How Millennials are changing the foodservice industry

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Millennials are what we call people born in the period from the early 1980s to the late 1990s. And for this generation, often also called Generation Y, independence ranks high in their scale of values. In a trend study by the Zukunftsinstitut, which surveyed around 500 people aged between 20 and 35, it was found that independence, autonomy and particularly self-realisation are central values for that age group: “For 89 percent of those questioned, independence and the ability to determine one’s life oneself are particularly important goals.” Having fun, and enjoying life are likewise a firm characteristics of Generation Y goals which score 87 percent agreement.

How millennials are changing the foodservice industry
As many young restaurant visitors expecting menus to satisfy increasingly specific demands, a new study from Germany demonstrates how millennials are changing foodservice

But what does the individualised, hedonistic lifestyle of this population group mean for food services? In a survey by the online order platform Opentable, for which around 2,000 people were questioned between January and February 2019, 10 percent of millennials stated that they preferred vegetarian dishes. Only 3 percent of respondents among the older generation identified with this diet. Thus, in the age group of 20 to 35 year-olds there are around three times more vegetarians than among older generations.

Young restaurant visitors also require suitably meat-free dishes from the menus. 32 year-old Kanwal Gill, who founded the Indian food service concept Eatdoori in Frankfurt in 2015 and currently operates four outlets (Frankfurt (2), Mainz, Cologne), says: “From the start our range placed a strong focus on vegetarian dishes. And these have become very popular among our guests.”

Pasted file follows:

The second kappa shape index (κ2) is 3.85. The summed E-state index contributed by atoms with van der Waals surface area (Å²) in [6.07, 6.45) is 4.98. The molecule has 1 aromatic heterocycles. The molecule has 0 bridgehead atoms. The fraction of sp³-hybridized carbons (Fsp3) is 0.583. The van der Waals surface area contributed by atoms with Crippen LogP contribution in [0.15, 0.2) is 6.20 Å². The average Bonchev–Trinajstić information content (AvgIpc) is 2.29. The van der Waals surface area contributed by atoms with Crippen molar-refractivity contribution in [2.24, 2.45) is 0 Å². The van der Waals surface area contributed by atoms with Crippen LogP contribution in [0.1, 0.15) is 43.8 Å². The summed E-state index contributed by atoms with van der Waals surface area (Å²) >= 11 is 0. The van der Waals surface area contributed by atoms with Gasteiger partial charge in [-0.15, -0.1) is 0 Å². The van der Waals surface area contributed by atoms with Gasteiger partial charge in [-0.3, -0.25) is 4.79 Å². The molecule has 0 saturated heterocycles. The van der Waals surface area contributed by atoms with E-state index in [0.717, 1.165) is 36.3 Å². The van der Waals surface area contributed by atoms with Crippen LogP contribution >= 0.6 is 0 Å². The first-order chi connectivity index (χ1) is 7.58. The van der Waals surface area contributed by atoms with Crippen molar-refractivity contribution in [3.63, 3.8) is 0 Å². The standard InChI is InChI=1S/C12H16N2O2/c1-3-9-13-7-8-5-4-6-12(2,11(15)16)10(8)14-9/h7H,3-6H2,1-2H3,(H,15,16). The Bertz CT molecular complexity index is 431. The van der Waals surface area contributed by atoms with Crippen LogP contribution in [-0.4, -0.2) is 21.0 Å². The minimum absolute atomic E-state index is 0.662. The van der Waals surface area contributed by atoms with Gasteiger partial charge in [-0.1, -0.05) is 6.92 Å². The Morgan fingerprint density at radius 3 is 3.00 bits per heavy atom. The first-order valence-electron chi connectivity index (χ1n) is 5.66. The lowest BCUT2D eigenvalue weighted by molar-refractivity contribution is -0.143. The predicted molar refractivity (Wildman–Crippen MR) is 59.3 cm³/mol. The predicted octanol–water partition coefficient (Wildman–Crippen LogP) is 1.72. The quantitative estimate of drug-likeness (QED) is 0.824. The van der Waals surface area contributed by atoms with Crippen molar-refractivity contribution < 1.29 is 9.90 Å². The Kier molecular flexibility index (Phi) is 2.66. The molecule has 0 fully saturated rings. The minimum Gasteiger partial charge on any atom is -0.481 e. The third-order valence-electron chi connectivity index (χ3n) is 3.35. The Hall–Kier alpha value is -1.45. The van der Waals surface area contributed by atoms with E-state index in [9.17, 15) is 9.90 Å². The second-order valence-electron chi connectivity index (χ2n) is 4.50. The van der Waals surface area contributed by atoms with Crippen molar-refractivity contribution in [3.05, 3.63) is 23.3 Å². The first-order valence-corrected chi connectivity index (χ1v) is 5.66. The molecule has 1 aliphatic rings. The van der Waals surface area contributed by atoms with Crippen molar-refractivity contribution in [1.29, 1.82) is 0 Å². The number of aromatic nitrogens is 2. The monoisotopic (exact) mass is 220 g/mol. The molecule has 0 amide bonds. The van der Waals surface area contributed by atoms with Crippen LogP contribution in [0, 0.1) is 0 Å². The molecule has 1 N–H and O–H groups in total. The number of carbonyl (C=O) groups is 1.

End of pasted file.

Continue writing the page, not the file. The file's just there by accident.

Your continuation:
In general, the expectations which guests bring to food service is high: 55 percent of those surveyed by Opentable expect that proper notice will be taken of their individual wishes when specifying the dish, they have ordered, or at least that an alternative can be offered.

“Almost just as many – viz. 46 percent – want to see clear labelling of allergens on the menu,” the study shows. In addition, 11 percent of the millennials in the survey stated that they pretend to have a food allergy, though they merely don’t want an ingredient in the dish. Sociologists adduce, as reasons for an alleged or felt intolerance, a “subject dramatisation”, to be used for profiling. Older generations, too, make use of such fib-telling but, according to Opentable, they only number about 6 percent. But whether an intolerance is feigned or actually exists, the demand for lactose or gluten free dishes is increasing.

Social Media Cannot Be Ignored

“In the matter of selecting restaurants, millennials also act differently. As is well known, they are assiduous users of social media – when it comes to visiting restaurants, too: while more than half – a full 57 percent – of millennials use social media to find a restaurant, this is true of only 29 percent of the older generations,” the study continues. So, it comes as no surprise that new concepts such as Eatdoori employ their own social-media manager.

“Our aim is to attract our guests into the restaurant via their social networks. With this in mind, we invent creative content and try to involve our followers. That creates esteem”, says Gill, summarising his brand’s strategy. The restaurateur is sure that communication with the guests will shift even further into the internet. “A social-media manager is absolutely necessary nowadays for food-service concepts”, says Gill.

Of great additional importance for millennials when selecting a restaurant, according to the order-platform study, are online evaluations by other guests. The study states that 70 percent of millennials trust the judgement of other restaurant visitors on internet portals, while on the other hand, only 26 percent of this generation trust professional reviews in newspapers or magazines.




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